Change: make or become different; make or become a different substance entirely; transform.
We talk about change. We know we need change. We want change. We resist change. We don’t want change. We hate change. We’re afraid of change. We don’t change.
Change is difficult, elusive, and essential. Real change comes from a transformative encounter.
This week’s story from the gospel of Matthew is all about the encounter. For some reason, us Western believers have exchanged an encounter with Jesus to expositing about Jesus. Big mistake. But it does explain why so many fail to experience change – the true transformative experience – that only comes from an encounter with Jesus.
Here’s our story. It’s out of linear sequence from where we left off with Matthew, but it brackets the season of Epiphany. Epiphany follows Christmas and takes us right up to Ash Wednesday, which launches us into Lent. Lent leads to Holy Week with Maundy Thursday, Good Friday, and Easter. We live our lives in seasons. The liturgical year is but another seasonal experience.
Six days later, Jesus took with him Peter and James and his brother John and led them up a high mountain, by themselves. And he was transfigured before them, and his face shone like the sun, and his clothes became dazzling white. Suddenly there appeared to them Moses and Elijah, talking with him. Then Peter said to Jesus, “Lord, it is good for us to be here; if you wish, I will make three dwellings here, one for you, one for Moses, and one for Elijah.”While he was still speaking, suddenly a bright cloud overshadowed them, and from the cloud a voice said, “This is my Son, the Beloved; with him I am well pleased; listen to him!” When the disciples heard this, they fell to the ground and were overcome by fear. But Jesus came and touched them, saying, “Get up and do not be afraid.” And when they looked up, they saw no one except Jesus himself alone.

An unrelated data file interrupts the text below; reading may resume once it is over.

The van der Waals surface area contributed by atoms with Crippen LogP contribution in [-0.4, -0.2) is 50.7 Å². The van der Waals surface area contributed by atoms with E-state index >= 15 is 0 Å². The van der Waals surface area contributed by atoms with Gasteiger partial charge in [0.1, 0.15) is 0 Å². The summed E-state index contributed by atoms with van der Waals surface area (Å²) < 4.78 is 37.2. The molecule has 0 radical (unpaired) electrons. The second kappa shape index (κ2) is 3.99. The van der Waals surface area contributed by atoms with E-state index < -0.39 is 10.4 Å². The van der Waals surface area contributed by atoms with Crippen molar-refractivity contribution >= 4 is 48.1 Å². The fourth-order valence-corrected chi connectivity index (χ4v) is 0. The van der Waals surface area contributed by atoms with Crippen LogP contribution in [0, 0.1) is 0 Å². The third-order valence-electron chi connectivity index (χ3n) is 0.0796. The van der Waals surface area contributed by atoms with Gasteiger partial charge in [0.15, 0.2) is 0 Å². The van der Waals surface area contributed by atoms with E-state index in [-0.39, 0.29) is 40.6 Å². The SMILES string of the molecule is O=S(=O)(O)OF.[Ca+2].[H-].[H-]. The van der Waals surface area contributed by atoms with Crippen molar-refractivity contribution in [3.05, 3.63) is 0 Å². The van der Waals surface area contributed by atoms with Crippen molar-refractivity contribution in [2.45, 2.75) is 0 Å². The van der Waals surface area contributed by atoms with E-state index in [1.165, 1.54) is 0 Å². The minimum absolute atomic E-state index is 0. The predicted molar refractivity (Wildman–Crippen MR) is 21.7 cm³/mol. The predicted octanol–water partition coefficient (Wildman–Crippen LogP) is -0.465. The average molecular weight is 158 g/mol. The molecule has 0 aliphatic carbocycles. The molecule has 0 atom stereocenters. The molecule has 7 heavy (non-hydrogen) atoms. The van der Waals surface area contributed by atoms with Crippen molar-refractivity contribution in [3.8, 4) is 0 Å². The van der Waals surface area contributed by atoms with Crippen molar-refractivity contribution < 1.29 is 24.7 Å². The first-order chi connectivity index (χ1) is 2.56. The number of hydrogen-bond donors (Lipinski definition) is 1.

As they were coming down the mountain, Jesus ordered them, “Tell no one about the vision until after the Son of Man has been raised from the dead.” ~ Matthew 17:1-9
This is one of those passages that defies interpretation. We’re given a peek into the mystical encounter between God and God’s Beloved. We’re also observing those who at the center of the story – Jesus, Moses, and Elijah – and those who are watching – Peter, James, and John. Then there are all of us watching all of them and trying to figure out what it all means.
What if the point wasn’t trying to figure out what it means but to encounter it? I think the Bible starts to make a whole lot more sense when we look at it less as a book of certainties and absolutes and more as a book of encounters. The Bible is really more about a long parade of people who run into God, each other, life … and are never the same again. What don’t people run into in the Bible? It’s all there. Crazy relatives, armed enemies, depression, life-saving strangers, children, food, friendships, and love.
Biblical encounters come disguised in many forms. What we see is how the encounter breaks open biblical people where they see God’s movement in their ordinary lives. Traveling from one place to another. Changing their perception or perspective on something or someone. Experiencing something familiar in a new way.
These encounters dissolve certainty, more often than not. The encounters are also a catalyst for change. That’s what’s important about this passage. Everyone enveloped in the cloud, changed. They may not have seen the change immediately, or been aware of the invisible shift taking place in their hearts and minds, but the encounter planted the seeds for which change would come. Not just a little change, but a complete transformation.
When I feel like I’m in the cloud and can barely see my hand in front of my face, I’ve learned that it’s an opportunity for an Encounter and change is a probability. I’ve also learned that I’m not alone in the cloud, but that God’ Beloved is standing with me. It’s a time to listen to those words of guidance and comfort, ““Get up and do not be afraid.” Things might get scary before the become holy, but that’s the whole point of the meeting, the cloud, and the change.